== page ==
What It Means to Be Human: The Case for the Body in Public Bioethics
O. Carter Snead, Harvard University Press, 2020.
ISBN: 9780674987722, 320 pages, Hardcover, $39.95.
The purpose of laws is to protect people’s rights and freedoms, thus promoting human flourishing. Because they reflect societal values, laws are based on society’s anthropology—its concept of what it means to be human, and the goods, virtues, and practices that ensure prosperity for its citizens. Therefore, for human beings to flourish, laws should be grounded in an understanding of the human condition as it is actually lived. In What It Means to Be Human: The Case for the Body in Public Bioethics, O. Carter Snead delivers a devastating critique of the anthropological foundations of current laws and policies in public bioethics. His goal is not to propose specific changes, but to defend a more robust vision of the human experience and to offer an alternative to the contemporary paradigm.
Drawing on the work of Robert Bellah and Alasdair McIntyre, Snead identifies today’s reigning anthropology as expressive individualism. On this view, human flourishing is best envisioned as an individual person, untethered from social and familial connections, expressing his core beliefs and desires. He does this by following a destiny based on his personal values and preferences. Personhood, by this definition, is simply the capacity to choose, giving preeminence to the mind and will. The body is important only as an instrument to pursue life goals, and other human beings are either collaborators or adversaries in that pursuit.
Expressive individualism is severely flawed, Snead argues, because it does not account for the “whole truth of who we are and how we stand in relation to one another as vulnerable, mutually dependent, finite, and embodied beings” (p. 4). From the moment of conception, and at various times throughout our lives, we are limited and vulnerable, dependent on the unconditional and self-sacrificial giving of others for life and growth. To deal with this flaw, writes Snead, we must apply an “anthropological corrective” that acknowledges the limitations we face as embodied beings, our dependence throughout life on the beneficence of others, and the need to inculcate virtues and practices that will ensure the flourishing of human beings beyond our lifetimes.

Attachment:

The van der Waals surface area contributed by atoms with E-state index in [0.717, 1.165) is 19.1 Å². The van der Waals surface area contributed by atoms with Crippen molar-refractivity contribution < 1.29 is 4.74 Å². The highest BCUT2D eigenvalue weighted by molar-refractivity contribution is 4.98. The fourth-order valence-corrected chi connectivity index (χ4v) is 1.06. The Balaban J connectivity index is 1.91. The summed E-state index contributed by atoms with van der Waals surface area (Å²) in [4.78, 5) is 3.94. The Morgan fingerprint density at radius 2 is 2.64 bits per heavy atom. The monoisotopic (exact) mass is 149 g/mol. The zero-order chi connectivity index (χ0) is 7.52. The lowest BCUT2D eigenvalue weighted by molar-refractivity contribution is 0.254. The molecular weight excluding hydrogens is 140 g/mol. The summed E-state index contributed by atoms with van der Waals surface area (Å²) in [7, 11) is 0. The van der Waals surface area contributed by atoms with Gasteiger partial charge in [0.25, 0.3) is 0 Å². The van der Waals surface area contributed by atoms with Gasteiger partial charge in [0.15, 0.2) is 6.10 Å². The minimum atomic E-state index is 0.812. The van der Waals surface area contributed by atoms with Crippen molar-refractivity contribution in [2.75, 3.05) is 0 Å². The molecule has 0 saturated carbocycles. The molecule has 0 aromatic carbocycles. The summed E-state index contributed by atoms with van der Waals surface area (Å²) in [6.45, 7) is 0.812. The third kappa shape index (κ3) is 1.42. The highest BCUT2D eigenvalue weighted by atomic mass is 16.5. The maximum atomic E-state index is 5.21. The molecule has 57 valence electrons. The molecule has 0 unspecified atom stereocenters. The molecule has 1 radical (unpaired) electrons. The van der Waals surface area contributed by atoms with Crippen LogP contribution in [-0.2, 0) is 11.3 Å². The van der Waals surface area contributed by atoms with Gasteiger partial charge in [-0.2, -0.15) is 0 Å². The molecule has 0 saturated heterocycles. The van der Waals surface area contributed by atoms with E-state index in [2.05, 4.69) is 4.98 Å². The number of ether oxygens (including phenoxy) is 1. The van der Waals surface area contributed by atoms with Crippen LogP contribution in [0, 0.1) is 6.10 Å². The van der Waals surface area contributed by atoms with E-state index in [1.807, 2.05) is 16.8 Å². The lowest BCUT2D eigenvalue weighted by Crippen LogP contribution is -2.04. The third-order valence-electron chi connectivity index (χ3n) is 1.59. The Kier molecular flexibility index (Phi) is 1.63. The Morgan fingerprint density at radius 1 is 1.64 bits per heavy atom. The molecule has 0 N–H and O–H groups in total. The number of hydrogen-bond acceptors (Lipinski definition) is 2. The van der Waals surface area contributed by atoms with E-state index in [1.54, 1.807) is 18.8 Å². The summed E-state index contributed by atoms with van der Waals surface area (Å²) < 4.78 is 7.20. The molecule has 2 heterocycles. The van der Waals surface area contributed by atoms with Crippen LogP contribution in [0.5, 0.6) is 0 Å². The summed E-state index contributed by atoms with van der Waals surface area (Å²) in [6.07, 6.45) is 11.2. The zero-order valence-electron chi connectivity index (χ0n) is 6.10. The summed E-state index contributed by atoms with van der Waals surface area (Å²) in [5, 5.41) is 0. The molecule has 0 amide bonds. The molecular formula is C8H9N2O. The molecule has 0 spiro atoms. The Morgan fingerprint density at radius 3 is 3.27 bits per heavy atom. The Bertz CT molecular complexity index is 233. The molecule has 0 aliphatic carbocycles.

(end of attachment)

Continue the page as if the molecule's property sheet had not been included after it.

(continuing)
Snead begins his argument by describing the rise of public bioethics in this country in the early 1970s as a reaction to the abuses occurring in human subjects research. Shocked by reports of reprehensible treatment of human subjects, the US Congress, supported by the courts and the public, created laws, protocols, and regulatory agencies to govern research and define public bioethics today. The prevailing arguments that inspired these efforts focused on promoting autonomy and informed consent. But this approach only offers protection to a select group of individuals who are free of the incapacitating effects of disability, pain and suffering, immaturity, cognitive deficits, or low intelligence. The lived reality for most people, however, is a struggle with the weakness, vulnerability, and dependence that characterizes embodied persons. So the current framework to address public bioethics is inadequate and ineffective to truly resolve current bioethical dilemmas.
Snead applies his critique of the current anthropology to an exploration of three major bioethical issues: abortion, assisted reproduction, and end-of-life decision making. First, he shows how the past fifty years of abortion law assume that individual rights are primary, even if that requires destroying unborn life. The courts do not recognize the special nature of the mother and child relationship or the common experience of every person as a newly-conceived, absolutely dependent human being who needs support from others. Instead, mother and child appear as isolated entities pitted against each other as strangers and enemies. The developing human being is a non-person, and the woman is left to fight her battles alone.